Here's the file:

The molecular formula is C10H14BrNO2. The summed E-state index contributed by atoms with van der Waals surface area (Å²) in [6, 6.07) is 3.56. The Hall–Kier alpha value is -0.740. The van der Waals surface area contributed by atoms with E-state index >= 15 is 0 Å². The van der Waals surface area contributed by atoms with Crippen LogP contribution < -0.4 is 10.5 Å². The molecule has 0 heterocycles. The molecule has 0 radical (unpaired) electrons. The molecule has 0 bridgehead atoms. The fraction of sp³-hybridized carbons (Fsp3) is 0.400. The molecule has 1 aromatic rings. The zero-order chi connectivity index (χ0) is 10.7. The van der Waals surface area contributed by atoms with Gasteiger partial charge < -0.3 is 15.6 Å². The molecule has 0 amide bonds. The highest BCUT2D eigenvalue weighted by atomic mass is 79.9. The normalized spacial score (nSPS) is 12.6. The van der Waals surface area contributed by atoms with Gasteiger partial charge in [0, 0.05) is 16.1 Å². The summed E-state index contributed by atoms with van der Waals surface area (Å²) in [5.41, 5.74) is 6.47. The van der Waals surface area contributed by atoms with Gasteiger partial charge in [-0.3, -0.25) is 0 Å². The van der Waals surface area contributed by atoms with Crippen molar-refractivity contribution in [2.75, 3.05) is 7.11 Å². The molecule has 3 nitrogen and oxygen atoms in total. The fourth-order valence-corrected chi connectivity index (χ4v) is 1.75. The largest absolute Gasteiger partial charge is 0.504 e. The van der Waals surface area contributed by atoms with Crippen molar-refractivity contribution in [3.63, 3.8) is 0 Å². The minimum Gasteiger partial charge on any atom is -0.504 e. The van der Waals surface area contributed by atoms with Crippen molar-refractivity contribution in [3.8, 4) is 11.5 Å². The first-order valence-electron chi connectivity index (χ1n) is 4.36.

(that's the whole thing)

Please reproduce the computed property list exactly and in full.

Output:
The molecular formula is C10H14BrNO2. The summed E-state index contributed by atoms with van der Waals surface area (Å²) in [6, 6.07) is 3.56. The Hall–Kier alpha value is -0.740. The van der Waals surface area contributed by atoms with E-state index >= 15 is 0 Å². The van der Waals surface area contributed by atoms with Crippen LogP contribution < -0.4 is 10.5 Å². The molecule has 0 heterocycles. The molecule has 0 radical (unpaired) electrons. The molecule has 0 bridgehead atoms. The fraction of sp³-hybridized carbons (Fsp3) is 0.400. The molecule has 1 aromatic rings. The zero-order chi connectivity index (χ0) is 10.7. The van der Waals surface area contributed by atoms with Gasteiger partial charge < -0.3 is 15.6 Å². The molecule has 0 amide bonds. The highest BCUT2D eigenvalue weighted by atomic mass is 79.9. The normalized spacial score (nSPS) is 12.6. The van der Waals surface area contributed by atoms with Gasteiger partial charge in [0, 0.05) is 16.1 Å². The summed E-state index contributed by atoms with van der Waals surface area (Å²) in [5.41, 5.74) is 6.47. The van der Waals surface area contributed by atoms with Gasteiger partial charge in [-0.3, -0.25) is 0 Å². The van der Waals surface area contributed by atoms with Crippen molar-refractivity contribution in [2.75, 3.05) is 7.11 Å². The molecule has 3 nitrogen and oxygen atoms in total. The fourth-order valence-corrected chi connectivity index (χ4v) is 1.75. The largest absolute Gasteiger partial charge is 0.504 e. The van der Waals surface area contributed by atoms with Crippen molar-refractivity contribution in [3.63, 3.8) is 0 Å². The minimum Gasteiger partial charge on any atom is -0.504 e. The van der Waals surface area contributed by atoms with Crippen molar-refractivity contribution in [3.8, 4) is 11.5 Å². The first-order valence-electron chi connectivity index (χ1n) is 4.36.